Quo Vadis, Cuba? Questions and cautions for the island nation

Washington University students visit Callejon de Hamel in Havana. The community project features artwork inspired by Afro-Cuban traditions. (Photo: Elzbieta Sklodowska)

As the world marvels at the reestablishment of diplomatic relations, it is important to put recent changes in historical perspective, said Elzbieta Sklodowska, the Randolph Family Professor of Spanish in Arts & Sciences at Washington University in St. Louis.

“Since Raul Castro took over as president in 2008 (de facto in 2006), Cuba has undergone countless reforms, easing the grip of the regime on the lives of its citizens,” said Sklodowska, who is working on a book about Cuban literature, art and film since the collapse of the Soviet system in 1991.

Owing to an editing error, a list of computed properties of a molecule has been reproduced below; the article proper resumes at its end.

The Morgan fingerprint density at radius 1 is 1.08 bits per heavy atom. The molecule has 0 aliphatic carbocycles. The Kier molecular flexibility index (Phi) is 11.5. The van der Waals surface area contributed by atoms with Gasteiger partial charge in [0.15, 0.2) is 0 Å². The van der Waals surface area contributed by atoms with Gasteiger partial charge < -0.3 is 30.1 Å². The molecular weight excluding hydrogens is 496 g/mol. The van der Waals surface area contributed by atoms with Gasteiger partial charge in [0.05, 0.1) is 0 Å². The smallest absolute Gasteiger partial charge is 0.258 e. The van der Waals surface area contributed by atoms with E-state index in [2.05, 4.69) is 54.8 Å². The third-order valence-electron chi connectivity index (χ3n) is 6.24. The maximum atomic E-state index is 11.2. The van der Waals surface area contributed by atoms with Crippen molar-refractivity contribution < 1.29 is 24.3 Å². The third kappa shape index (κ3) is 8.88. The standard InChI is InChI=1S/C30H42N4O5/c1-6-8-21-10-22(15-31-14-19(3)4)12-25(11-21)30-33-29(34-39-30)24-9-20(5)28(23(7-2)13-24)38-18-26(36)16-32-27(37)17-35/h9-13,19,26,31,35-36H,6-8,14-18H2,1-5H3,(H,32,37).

Though the embargo of course remains in place, Sklodowska, with colleague Joseph Schraibman, has been taking students to Cuba over spring break since 2001. She notes that the relative thaw has simplified questions of travel, and not just for presidents and rock stars.

“Simply by checking one of the boxes in the OFAC form, many people are able to qualify to travel legally on direct charter flights to Havana from Miami, Tampa, Los Angeles and a few other locations,” Sklodowska said.

Yet this new openness, with its promise of increased tourism and economic opportunity, also poses important questions about the island’s future.

Read the full story in The Source: WashU Expert: Quo Vadis, Cuba?.